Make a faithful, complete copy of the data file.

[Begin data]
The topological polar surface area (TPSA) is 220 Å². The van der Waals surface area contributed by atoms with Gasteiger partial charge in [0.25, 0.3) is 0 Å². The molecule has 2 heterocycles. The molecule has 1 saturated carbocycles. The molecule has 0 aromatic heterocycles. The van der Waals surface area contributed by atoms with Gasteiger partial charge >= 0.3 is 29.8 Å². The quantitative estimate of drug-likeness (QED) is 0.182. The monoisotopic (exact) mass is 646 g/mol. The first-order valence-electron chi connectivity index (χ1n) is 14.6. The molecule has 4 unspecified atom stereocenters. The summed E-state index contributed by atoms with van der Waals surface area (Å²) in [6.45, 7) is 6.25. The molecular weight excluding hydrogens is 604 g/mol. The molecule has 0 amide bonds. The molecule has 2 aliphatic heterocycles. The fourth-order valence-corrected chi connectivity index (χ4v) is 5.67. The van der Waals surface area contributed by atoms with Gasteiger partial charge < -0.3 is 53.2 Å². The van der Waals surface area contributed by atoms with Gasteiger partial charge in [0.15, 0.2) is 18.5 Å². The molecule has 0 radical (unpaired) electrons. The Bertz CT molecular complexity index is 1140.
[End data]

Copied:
The topological polar surface area (TPSA) is 220 Å². The van der Waals surface area contributed by atoms with Gasteiger partial charge in [0.25, 0.3) is 0 Å². The molecule has 2 heterocycles. The molecule has 1 saturated carbocycles. The molecule has 0 aromatic heterocycles. The van der Waals surface area contributed by atoms with Gasteiger partial charge >= 0.3 is 29.8 Å². The quantitative estimate of drug-likeness (QED) is 0.182. The monoisotopic (exact) mass is 646 g/mol. The first-order valence-electron chi connectivity index (χ1n) is 14.6. The molecule has 4 unspecified atom stereocenters. The summed E-state index contributed by atoms with van der Waals surface area (Å²) in [6.45, 7) is 6.25. The molecular weight excluding hydrogens is 604 g/mol. The molecule has 0 amide bonds. The molecule has 2 aliphatic heterocycles. The fourth-order valence-corrected chi connectivity index (χ4v) is 5.67. The van der Waals surface area contributed by atoms with Gasteiger partial charge < -0.3 is 53.2 Å². The van der Waals surface area contributed by atoms with Gasteiger partial charge in [0.15, 0.2) is 18.5 Å². The molecule has 0 radical (unpaired) electrons. The Bertz CT molecular complexity index is 1140.